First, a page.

Serving with World Medical Mission at Kijabe Hospital in Kenya last summer enabled 25-year-old Jessica Tjong to continue a family tradition begun by her father, an Ontario physician who has also served there.
Her three-week assignment at the widely respected teaching hospital also enabled Jessica, a University of Calgary medical student, to return to the Nairobi-area community where she went to high school. That was from 2010 to 2012 while her father Joshua was a World Medical Mission radiologist at Kijabe.
“It wasn’t any kind of sacrifice for me to go there again,” Jessica said recently. “It was with World Medical Mission, which is very special to me. I always had it in the back of my mind to go back to Kijabe.”
As part of her medical training in Calgary, she and her classmates were required to sign up last summer for a three-week elective—locally, elsewhere in Canada, or internationally. Jessica decided to return to Kijabe to serve and learn at the Christian hospital that already had a special place in her heart.
“When I was there that first time (with her father, mother, and two brothers), my desire for a career in medicine really started to grow,” Jessica said.
Back then, she and several of her high school classmates were invited to “shadow” some of the doctors at the hospital. It provided an ideal opportunity for the teens to decide if they wanted medical careers.
Jessica is interested in specializing in family medicine or pediatrics, so that was her focus last summer at Kijabe. She is thankful for how warmly she was welcomed, for the opportunity to provide much-needed medical aid to children and families, and for the medical knowledge and encouragement she received.
While Jessica was at the hospital, a young boy was receiving cancer treatments. “Sam” gained strength, which was very encouraging for the medical staff, but then his body failed and he unexpectedly died.
“The whole pediatrics team was affected by his death,” Jessica recalled. “Multiple people at some point during his stay in hospital had been involved in his care. It taught me that I can rely on my teammates not only for deliberation and expertise on medical therapies, but for emotional support as we process something tragic like a young child’s death.”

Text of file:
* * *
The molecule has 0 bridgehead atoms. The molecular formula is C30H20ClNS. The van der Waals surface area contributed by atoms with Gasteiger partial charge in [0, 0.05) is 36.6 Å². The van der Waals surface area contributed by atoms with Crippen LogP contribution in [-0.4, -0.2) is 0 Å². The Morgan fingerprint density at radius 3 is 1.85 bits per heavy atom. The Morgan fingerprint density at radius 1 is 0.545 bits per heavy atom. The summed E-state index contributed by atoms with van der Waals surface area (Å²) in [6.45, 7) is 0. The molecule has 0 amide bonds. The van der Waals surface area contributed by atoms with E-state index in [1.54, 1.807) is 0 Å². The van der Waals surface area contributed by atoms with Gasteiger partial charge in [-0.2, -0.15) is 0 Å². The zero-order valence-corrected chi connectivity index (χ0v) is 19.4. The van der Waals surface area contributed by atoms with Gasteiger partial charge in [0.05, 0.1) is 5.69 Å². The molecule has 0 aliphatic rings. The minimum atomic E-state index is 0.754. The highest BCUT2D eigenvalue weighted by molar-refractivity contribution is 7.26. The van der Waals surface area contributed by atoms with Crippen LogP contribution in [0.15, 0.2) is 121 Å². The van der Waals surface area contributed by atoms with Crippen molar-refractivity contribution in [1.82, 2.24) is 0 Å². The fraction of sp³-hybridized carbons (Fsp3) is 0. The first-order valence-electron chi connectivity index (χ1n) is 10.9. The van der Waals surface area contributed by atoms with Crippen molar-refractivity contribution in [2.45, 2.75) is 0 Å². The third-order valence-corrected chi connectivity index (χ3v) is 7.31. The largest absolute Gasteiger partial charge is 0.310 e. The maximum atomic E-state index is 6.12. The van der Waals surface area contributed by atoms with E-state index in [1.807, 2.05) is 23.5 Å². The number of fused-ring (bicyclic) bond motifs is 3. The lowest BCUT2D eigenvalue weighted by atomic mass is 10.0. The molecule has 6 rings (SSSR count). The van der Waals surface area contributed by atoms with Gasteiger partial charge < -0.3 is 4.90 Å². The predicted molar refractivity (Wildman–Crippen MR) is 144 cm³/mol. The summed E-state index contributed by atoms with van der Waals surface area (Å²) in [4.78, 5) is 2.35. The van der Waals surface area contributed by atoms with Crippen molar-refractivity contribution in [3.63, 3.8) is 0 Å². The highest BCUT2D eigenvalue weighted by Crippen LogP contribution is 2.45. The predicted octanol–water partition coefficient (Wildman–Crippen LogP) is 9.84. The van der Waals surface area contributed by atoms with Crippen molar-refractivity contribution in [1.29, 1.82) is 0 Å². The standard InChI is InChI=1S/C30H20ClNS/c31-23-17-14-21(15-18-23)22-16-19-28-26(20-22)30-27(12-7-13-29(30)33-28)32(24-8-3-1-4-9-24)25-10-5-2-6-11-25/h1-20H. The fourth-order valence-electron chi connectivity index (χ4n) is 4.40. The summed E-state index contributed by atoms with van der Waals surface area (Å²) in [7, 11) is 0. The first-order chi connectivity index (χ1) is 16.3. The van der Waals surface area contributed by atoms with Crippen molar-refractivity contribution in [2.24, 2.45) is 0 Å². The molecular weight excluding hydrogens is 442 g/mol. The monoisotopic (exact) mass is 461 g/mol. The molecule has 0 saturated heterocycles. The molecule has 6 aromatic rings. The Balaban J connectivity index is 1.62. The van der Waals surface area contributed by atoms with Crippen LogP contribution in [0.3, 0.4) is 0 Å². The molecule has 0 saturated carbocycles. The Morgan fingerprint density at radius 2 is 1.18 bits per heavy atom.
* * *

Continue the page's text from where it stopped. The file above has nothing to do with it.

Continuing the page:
One of Jessica’s special memories from last summer is the time each week when she and other members of the pediatrics ward team met for their weekly Bible study. The gathering offered everyone a valuable opportunity to stay grounded in God’s Word, and to pray for each other and their patients.
Jessica, who obtained her under-graduate degree from McGill University in Montreal, and who has lived in several Ontario cities (Kingston, Sault Ste. Marie, and Waterloo), said she strongly encourages every Christian physician or medical student in Canada or other developed countries to investigate the short-term service opportunities available through World Medical Mission.
“We need to be open to where God wants to take us through medical missions,” Jessica said. “Be open to God’s agenda, to what He wants to teach us.”
Although she is thinking about serving in Africa after she graduates in 2021, Jessica’s primary focus will be on providing medical aid to vulnerable people wherever they may be. That could be here in Canada—serving refugees or street people or trafficked people, or addiction victims or Indigenous communities.
“I need to be open to where God wants to take me,” Jessica said. “I know He can use me in many ways. I just want to practice medicine and provide health care for God’s glory.”
A medical ministry of Samaritan's Purse, World Medical Mission places volunteer medical personnel in short-term service in mission hospitals and clinics in the developing world, providing critically-needed resources as a witness of God's love. Your gift will help us fulfill this mission.